Through her work, readers and students of Australian history were taught a curious lesson: they were encouraged, correctly, to consider instances of racism (both in episodes of anti-immigrant chauvinism, and in the exterminist logic of settler colonialism) as obviously wicked and repugnant (at least from a contemporary standpoint). Yet with this negative evaluation was packaged the factual claim that racism had had beneficial consequences for the majority, or at least a large minority, of Australians.

In a 1978 article in Labour History (later published in a very influential book on the history of Australian working-class racism, which she co-edited with Andrew Markus) Curthoys wrote that the ‘super-exploitation’ of Aborigines, Melanesians and women in late nineteenth-century pastoral, sugar, clothing and food-processing industries ‘may have enhanced the wage rates of the greater part of the workforce, the male European workers’:

The relative roles of capital and labour in the emergence of a movement against Chinese immigration are [therefore] somewhat clearer. Organised labour’s position as the defender of jobs and wages meant that it was the logical leader of opposition to the Chinese as economic competitors with European workers. In so far as the anti-Chinese movement went beyond the specific cheap labour issue into the realm of social, political, moral, race-purity, and general economic complaints against the Chinese themselves, labour’s leadership was augmented by small employer, self employed, and general middle class concern. For their part, the larger representatives of capital were at this stage anti-Chinese in the sense of supporting their super-exploitation, but not in the sense of wishing to exclude them from the colony.

Markus added that ‘for the labour movement the campaign against non-European immigration was part of a broader battle to maintain established standards by restricting access to the labour market.’

On this account, popular racism and exclusivism were not tragic errors that divided Australian workers from their class allies, thus playing into the hands of the propertied elite. Instead (according to Curthoys and Markus) they had followed rationally from the material interests of Australian employees.

Curthoys and Markus’s interpretation of events rested upon the assumption that Labor parliamentarians and union officials reliably represented the views and well-being of their constituents, rather than having encouraged parochialism and nurtured atavism out of their own self-interest. As one historian has recently pointed out, ‘no evidence is provided to justify this assertion.’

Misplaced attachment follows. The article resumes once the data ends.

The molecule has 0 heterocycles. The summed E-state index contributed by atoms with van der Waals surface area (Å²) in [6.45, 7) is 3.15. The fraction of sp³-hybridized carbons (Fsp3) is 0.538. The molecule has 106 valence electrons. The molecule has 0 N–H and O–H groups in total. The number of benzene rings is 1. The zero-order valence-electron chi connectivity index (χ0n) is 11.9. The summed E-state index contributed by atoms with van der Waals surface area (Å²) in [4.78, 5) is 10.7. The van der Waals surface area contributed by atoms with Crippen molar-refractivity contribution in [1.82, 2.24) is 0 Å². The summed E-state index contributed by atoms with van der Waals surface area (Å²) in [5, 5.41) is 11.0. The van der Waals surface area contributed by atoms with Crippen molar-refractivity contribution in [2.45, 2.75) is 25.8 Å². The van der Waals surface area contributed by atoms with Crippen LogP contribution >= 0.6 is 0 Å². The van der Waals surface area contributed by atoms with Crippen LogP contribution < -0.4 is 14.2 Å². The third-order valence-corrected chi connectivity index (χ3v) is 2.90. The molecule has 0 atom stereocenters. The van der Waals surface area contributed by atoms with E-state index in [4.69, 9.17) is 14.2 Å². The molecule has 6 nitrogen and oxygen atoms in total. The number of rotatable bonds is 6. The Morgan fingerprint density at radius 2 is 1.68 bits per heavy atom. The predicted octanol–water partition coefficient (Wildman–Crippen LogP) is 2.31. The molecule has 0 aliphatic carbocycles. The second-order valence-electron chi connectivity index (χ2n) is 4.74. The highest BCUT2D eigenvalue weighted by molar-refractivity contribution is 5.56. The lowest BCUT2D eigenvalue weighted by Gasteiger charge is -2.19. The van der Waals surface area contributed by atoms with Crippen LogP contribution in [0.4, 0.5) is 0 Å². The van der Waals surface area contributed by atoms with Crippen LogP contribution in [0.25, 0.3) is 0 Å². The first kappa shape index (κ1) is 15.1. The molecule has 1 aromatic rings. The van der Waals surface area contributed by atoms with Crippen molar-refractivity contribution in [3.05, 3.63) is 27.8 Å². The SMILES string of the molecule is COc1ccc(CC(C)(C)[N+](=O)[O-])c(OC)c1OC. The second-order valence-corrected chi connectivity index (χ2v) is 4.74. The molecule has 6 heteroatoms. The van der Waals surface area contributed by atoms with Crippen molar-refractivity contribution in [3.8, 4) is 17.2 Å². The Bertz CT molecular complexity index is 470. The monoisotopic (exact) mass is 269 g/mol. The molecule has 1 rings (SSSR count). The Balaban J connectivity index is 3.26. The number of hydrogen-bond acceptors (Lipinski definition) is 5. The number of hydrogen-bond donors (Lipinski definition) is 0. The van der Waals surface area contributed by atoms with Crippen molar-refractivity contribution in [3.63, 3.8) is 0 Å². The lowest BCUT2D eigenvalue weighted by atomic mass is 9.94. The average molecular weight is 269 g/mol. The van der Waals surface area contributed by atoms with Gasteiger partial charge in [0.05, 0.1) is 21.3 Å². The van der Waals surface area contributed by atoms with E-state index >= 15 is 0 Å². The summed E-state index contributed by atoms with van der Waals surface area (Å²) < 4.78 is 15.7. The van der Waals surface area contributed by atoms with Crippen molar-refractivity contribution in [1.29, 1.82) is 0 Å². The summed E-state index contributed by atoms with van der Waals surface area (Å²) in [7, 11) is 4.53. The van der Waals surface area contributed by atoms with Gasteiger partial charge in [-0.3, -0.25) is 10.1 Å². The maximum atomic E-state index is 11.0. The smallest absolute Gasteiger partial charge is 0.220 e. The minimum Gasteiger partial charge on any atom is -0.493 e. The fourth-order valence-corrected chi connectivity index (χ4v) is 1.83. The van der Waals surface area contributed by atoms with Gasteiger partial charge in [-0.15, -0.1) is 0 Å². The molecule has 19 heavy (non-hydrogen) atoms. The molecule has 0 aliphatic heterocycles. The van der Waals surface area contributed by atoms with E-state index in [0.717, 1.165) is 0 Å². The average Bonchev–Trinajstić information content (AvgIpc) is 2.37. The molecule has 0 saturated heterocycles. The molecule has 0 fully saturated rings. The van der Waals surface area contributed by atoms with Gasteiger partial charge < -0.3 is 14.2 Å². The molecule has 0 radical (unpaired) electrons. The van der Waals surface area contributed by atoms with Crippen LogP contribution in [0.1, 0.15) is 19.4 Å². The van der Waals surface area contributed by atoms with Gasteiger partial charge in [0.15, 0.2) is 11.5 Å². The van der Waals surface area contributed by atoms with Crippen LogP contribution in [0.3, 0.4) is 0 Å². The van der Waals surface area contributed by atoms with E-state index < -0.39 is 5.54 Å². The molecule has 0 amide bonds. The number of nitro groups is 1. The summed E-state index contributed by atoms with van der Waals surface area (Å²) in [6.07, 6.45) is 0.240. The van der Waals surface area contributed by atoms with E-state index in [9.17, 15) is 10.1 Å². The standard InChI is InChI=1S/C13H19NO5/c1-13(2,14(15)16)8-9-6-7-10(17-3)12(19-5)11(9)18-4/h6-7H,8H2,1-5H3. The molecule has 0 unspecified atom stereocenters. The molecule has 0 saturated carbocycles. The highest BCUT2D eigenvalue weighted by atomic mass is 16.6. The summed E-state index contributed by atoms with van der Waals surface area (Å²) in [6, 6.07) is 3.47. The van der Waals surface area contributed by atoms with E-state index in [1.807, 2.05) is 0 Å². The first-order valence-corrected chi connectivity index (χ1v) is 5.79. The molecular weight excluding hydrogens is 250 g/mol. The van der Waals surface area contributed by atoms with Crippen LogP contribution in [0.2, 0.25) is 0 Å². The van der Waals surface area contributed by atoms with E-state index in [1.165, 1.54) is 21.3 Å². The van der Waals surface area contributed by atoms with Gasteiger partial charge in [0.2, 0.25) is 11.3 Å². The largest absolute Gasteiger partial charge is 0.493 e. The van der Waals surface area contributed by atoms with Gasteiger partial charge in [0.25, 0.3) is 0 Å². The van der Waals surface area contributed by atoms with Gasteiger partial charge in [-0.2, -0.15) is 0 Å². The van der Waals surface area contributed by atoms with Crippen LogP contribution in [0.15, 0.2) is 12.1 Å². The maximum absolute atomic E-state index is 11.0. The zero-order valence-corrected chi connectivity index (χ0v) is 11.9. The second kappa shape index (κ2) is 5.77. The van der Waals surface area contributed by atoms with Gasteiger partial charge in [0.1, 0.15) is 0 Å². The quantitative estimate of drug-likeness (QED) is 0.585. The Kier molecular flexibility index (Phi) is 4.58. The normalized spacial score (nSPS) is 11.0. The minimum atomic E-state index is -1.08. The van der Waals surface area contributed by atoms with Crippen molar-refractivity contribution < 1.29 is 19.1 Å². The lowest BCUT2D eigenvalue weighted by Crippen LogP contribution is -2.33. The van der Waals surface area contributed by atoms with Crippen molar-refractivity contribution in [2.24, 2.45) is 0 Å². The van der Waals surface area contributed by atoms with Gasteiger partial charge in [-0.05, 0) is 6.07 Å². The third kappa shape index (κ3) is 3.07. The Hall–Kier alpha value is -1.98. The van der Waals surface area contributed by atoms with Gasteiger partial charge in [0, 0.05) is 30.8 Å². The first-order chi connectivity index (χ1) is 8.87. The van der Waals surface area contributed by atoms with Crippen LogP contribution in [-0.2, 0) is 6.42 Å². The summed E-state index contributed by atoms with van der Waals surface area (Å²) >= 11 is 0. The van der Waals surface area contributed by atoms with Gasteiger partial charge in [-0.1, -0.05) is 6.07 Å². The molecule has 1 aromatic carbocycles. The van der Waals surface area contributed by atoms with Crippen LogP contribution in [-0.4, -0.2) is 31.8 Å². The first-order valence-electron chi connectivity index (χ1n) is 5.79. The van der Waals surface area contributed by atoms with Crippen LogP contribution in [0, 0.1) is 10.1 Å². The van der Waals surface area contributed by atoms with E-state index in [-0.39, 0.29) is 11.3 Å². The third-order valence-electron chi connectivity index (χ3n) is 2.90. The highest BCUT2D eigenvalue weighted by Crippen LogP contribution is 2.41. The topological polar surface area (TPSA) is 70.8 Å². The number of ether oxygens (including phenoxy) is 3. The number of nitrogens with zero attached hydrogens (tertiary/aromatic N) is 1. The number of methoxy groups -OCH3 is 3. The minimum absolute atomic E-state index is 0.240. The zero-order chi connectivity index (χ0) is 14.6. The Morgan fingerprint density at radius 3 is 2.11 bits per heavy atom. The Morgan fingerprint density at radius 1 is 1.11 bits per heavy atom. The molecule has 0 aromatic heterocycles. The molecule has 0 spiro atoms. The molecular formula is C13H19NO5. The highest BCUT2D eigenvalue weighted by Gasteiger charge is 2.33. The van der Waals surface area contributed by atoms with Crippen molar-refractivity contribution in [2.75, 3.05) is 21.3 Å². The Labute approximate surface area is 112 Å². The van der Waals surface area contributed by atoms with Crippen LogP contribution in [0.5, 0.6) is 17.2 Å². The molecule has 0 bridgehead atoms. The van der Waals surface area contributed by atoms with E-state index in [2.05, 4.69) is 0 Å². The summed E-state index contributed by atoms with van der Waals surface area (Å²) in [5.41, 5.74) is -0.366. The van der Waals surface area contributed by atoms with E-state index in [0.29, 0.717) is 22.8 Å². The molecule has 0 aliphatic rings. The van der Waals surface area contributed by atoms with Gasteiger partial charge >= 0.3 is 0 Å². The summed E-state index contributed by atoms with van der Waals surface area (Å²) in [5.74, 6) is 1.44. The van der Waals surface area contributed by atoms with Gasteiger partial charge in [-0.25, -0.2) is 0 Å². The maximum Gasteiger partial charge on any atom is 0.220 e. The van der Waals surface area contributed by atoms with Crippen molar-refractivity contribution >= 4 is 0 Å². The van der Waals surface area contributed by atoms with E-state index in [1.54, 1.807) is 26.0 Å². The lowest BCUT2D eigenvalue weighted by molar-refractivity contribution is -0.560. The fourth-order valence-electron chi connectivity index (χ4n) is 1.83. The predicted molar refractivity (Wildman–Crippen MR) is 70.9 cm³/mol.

In its absence, readers were left with Curthoys’s claim that employees were the ‘logical leader of opposition to the Chinese’ since racism ‘enhanced the wage rates of the greater part of the workforce.’

But she likewise offered no empirical or theoretical support for this claim, merely pointing readers to the work on segmented labour markets by Berkeley economist Michael Reich. (In reality, she was relying upon the influential theory of discrimination offered by the Chicago economist Gary Becker, for whom employees find it in their interests to support racist prejudice, while profit-maximizing firms cannot do so, since otherwise they will be driven out of business by low-cost competitors. Reich, on the other hand, had just published a paper called ‘Who Benefits from Racism?’ which reached the opposite conclusion: ‘Capitalists gain and white workers lose.’ He had written as much several years earlier: ‘the economic consequences of racism are not only lower incomes for blacks but also higher incomes for the capitalist class and lower incomes for white workers… where racism is greater, income inequality among whites is also greater… [Racism] is in the economic interests of capitalists and other rich whites and against the economic interests of poor whites and white workers’.)

Many decades later, Curthoys’s ideas about who benefits from imperialism and racism continue to inform her historical work and her recently expressed political attitudes.

They account for her repeated claim (which I mentioned in a post some time ago)  that all ‘non-Indigenous Australians’ are ‘the beneficiaries of the colonisation process’ which devastated Aboriginal and Torres Strait Islander societies.